Thursday, September 5, 2013
Carmelo Bruzzese facing Italian Mafia charges detained in Milton
Carmelo Bruzzese, 64, was ruled a flight risk after his arrest late last month by the RCMP and Canada Border Services Agency.
His detention review has lasted six days and is expected to last into next week. Detention reviews often last less than half an hour.
His lawyer, Guidy Mamann, was unavailable for comment.
Bruzzese is an Italian citizen who has spent time in Canada on and off for the past five decades. His wife and son are Canadian citizens.
He once told a Canadian police officer he sold firewood for a living, perhaps referring to his friends who run garden centres.
Canadian authorities have taken a far harsher view on his activities here.
Anna Pape, a spokesperson for CBSA, said he was arrested Aug. 23 under the Immigration and Refugee Protection Act, which states that a permanent resident or a foreign national may be inadmissible for Canadian residence “on grounds of organized criminality.”
“The CBSA is alleging that Mr. Bruzzese is inadmissible to Canada due to his membership in a criminal organization,” Pape said in a prepared statement.
The CBSA has argued that he “misrepresented himself concerning previous charges in both Italy and the USA,” Pape said.
Italian authorities issued a warrant for Bruzzese in April 2012.
“CBSA has diligently pursued an investigation into Mr. Bruzzese, and is now in a position to make a case against him based on the necessary evidence,” Pape said.
Until recently, Bruzzese divided his time between the GTA, where he has a daughter and grandchildren, and a villa in Calabria, Italy.
In Italy, it’s a criminal offence to belong to an organized crime group, but in Canada, authorities need specific evidence of illegal acts to trigger arrests.
Bruzzese’s family had come under fire from police in Canada since the mid-2000s.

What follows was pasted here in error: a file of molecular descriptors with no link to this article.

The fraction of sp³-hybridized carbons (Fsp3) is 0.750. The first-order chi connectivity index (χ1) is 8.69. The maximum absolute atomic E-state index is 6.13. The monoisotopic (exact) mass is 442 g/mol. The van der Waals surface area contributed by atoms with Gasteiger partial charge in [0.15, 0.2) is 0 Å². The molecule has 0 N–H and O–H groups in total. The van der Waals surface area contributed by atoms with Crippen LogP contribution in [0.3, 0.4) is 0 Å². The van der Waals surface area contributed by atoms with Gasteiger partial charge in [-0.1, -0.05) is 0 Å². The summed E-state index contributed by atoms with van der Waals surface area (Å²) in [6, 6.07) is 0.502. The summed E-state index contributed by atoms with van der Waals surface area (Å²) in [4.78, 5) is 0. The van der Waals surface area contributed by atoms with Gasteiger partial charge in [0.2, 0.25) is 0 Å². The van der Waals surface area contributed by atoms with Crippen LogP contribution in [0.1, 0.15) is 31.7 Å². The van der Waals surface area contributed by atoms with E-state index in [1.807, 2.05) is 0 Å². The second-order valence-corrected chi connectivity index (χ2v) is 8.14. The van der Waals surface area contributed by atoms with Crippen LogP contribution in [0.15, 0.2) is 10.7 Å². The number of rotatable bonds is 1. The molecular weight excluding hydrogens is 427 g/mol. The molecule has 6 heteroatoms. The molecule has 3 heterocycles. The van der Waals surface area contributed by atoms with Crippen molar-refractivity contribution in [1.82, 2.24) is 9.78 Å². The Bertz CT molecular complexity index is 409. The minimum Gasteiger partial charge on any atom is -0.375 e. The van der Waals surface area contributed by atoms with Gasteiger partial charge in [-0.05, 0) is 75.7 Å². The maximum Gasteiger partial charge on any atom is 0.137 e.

His daughter is married to Antonio Coluccio, who was deported to Italy in 2010 because of connections to organized-crime figures. Coluccio was not charged with any crime in Canada, but his brothers Giuseppe and Salvatore are in custody in Italy on international drug-trafficking charges.
Giuseppe and Salvatore Coluccio had lived in York Region in the mid-2000s.
Bruzzese’s son Carlo, a Canadian citizen by birth, is in custody in Italy, serving a six-year sentence for the Italian crime of Mafia association.
In 2009, Italian police secretly filmed Bruzzese and others talking at a shopping mall in Siderno, Italy, with Giuseppe (Il Mastro) Commisso, considered a leader of a powerful faction of the Mafia called 'Ndrangheta.
Bruzzese’s voice appeared on Italian police wiretaps in conversation with underworld figures, including Vito Rizzuto of Montreal. Rizzuto returned to Canada last October after serving 5 ½ years in a Colorado prison for his role in three gangland slayings in New York.
Bruzzese had a “sophisticated” secret bunker in his coastal Italian home, according to Italian authorities.
Commisso was sentenced to 14 years and eight months in prison on various organized-crime charges as a result of a two-year police project called Operazione Crimini.
Those secretly recorded conversations picked up Bruzzese gossiping with Commisso and telling him about infighting among ‘Ndrangheta factions.
Bruzzese was captured participating in friendly telephone chats with Rizzuto in 2004.
The details of the wiretaps are contained in a 271-page ruling at a preliminary hearing issued by Judge Guglielmo Muntoni of the Rome Tribunal in 2008, obtained by the Star and Radio-Canada.
On Jan. 15, 2004, the wiretap transcripts picked up Bruzzese chatting with Rizzuto about personal family affairs and an unspecified exchange.
Five days later, Rizzuto was arrested in Montreal for his role in three gangland slayings in 1981. That day, Rizzuto’s street boss, Francesco Arcadi, called Bruzzese, according to the wiretap transcripts.
“It’s really honestly bad news,” Bruzzese said. “I hope that everything will be resolved shortly.”
Please share this